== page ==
Modern medicine, selfless family, meet in kidney exchange

Edith Summers, Charles Muse, and LaTwanya Goslee are members of a remarkable family. When Charles needed a kidney 12 years ago, his mother Edith gave him hers. Eight years later, he needed another one, and his sister LaTwanya volunteered.

But when they found out they weren’t a match, the family became a part of something else remarkable, one of the largest paired kidney exchanges ever.

“When we have a pair that has an incompatibility between them either because of antibodies or because of blood type, we take the two patients, the donor and the recipient, and we put them into the paired exchange program,” explains Dr. David Leeser, Chief of Kidney & Pancreas Transplants at the University of Maryland Medical Center.

It means Charles got his new kidney from a stranger who matched well with him, and LaTwanya donated hers to a stranger who matched well.

“That person has a heart because he saved somebody’s life that he doesn’t even know. So, he’s another angel,” Charles says of his anonymous donor.

If donors like LaTwanya are angels, then there’s a choir 35-strong associated with this surgery alone. This kidney exchange, or chain, consisted of 70 total patients, pairs of donors and recipients.

It’s an effective way of matching willing participants when they might not match a loved one directly. But 12 years ago, when Charles needed his first transplant, the program did not exist at the University of Maryland Medical Center.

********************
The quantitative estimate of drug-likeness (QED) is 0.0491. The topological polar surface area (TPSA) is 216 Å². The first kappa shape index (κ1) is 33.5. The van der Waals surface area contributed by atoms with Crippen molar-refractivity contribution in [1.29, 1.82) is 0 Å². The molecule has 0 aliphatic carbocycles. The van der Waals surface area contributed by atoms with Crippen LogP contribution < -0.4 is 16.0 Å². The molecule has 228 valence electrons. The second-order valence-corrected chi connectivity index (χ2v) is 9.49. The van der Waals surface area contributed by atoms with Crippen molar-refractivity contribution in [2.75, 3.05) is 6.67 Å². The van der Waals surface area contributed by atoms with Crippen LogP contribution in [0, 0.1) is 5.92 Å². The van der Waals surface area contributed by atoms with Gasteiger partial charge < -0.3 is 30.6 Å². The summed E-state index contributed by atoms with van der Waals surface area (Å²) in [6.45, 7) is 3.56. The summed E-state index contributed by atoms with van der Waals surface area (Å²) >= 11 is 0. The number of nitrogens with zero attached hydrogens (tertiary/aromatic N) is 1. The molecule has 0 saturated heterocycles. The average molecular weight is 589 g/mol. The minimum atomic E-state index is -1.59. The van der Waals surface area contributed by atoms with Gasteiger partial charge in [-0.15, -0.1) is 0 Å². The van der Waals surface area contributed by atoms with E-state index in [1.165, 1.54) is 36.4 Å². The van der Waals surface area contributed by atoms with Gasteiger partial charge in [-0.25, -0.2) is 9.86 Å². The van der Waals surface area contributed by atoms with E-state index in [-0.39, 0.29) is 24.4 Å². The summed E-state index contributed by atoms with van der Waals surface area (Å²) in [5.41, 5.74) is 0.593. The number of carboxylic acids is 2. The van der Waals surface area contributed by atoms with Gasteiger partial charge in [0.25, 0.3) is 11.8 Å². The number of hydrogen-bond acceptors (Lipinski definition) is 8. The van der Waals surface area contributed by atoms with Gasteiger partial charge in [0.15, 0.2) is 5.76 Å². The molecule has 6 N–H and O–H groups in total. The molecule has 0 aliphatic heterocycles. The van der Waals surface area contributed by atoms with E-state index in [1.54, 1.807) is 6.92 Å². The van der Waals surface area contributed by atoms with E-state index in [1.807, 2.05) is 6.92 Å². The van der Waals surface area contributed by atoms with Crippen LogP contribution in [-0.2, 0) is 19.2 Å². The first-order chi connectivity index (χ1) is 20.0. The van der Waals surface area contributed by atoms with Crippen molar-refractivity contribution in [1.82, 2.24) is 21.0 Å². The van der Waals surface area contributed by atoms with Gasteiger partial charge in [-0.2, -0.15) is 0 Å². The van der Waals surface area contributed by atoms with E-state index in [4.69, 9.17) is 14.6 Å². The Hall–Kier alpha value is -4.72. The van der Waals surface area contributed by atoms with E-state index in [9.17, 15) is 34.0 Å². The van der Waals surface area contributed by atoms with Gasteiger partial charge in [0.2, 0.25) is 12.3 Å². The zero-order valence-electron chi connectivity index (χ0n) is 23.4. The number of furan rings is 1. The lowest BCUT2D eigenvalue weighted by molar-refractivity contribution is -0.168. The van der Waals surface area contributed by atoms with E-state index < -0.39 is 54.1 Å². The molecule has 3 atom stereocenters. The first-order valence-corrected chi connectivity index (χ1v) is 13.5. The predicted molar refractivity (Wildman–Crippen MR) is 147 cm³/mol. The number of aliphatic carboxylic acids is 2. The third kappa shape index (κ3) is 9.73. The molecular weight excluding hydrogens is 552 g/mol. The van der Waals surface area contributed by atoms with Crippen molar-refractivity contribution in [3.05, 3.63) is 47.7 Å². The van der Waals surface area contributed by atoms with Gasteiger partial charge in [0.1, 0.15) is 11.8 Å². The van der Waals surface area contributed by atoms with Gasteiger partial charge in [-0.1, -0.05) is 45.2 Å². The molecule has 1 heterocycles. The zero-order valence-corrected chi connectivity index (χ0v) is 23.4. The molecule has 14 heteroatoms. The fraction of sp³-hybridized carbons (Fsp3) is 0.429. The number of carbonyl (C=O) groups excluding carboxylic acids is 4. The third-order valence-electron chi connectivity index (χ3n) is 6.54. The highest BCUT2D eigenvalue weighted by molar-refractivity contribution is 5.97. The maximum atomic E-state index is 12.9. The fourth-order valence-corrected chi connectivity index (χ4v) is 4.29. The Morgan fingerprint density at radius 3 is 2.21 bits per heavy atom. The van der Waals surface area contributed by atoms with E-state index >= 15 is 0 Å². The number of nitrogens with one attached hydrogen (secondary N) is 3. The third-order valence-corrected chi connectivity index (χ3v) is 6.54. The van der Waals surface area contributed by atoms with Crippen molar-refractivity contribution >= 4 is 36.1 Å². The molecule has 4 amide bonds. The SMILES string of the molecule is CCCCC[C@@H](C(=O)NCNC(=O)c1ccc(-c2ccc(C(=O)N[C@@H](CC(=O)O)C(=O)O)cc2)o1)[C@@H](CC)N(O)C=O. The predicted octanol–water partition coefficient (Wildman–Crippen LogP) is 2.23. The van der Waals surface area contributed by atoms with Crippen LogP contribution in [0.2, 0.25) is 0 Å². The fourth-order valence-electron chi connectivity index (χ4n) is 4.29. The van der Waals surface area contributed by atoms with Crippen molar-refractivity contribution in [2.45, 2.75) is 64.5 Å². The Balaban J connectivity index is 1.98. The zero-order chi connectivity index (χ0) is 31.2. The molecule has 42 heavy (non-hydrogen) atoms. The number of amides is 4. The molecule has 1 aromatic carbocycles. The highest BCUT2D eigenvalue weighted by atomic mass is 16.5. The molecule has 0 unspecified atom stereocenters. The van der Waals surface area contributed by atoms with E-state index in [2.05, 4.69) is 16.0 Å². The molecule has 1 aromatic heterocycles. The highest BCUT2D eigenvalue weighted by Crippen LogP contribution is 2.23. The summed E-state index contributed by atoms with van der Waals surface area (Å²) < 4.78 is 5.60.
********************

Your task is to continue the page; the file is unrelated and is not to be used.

But mom was there.

“My son was in need so I just wanted to make sure that he still was here, he was still alive. So I donated my kidney to him,” Edith says matter-of-factly.

Another one of Charles’ angels. That kidney served him well for 8 years. When he needed another one, it was a family understanding that LaTwanya would step up, and she did, but they were no longer a match so they signed consent forms for the kidney chain.

“I think the thing that’s amazing about it is that these chains are like dominoes. And if one domino is removed, the chain falls apart, things don’t work,” says Dr. Leeser.

Things did work. LaTwanya’s surgery went well — so well in fact that the surgeon says blood loss was too small to measure because it was a newer, less invasive procedure, through LaTwanya’s belly button.

“I mean I would have done it the old way, but I’m certainly thankful for the new innovation,” says LaTwanya.

The innovations aren’t slowing down. Dr. Leeser says exchange programs are growing, and the larger the pool of donors, the better the chances, not just of finding a match, but a high-quality match, leading to better kidney performance.

“In the long run we might see that actually these paired kidney exchanges do better than many straight living donor transplants,” says Dr. Leeser.

Charles doesn’t know much about the person who gave him his kidney, other than that it was a man.

LaTwanya’s was removed and immediately packaged for pickup by a courier who whisked the gift of life away to an unknown recipient in Pittsburgh.

LaTwanya says it’s hard to believe that as a Baltimore Ravens fan she was a match for someone in the land of the rival Steelers.

“I always joke that if they’re Steelers fans, when they wake up they’re going to wake up, bleeding purple!”

Charles’ procedure was in early March, LaTwanya’s March 24th. They’re both recovering and doing well.

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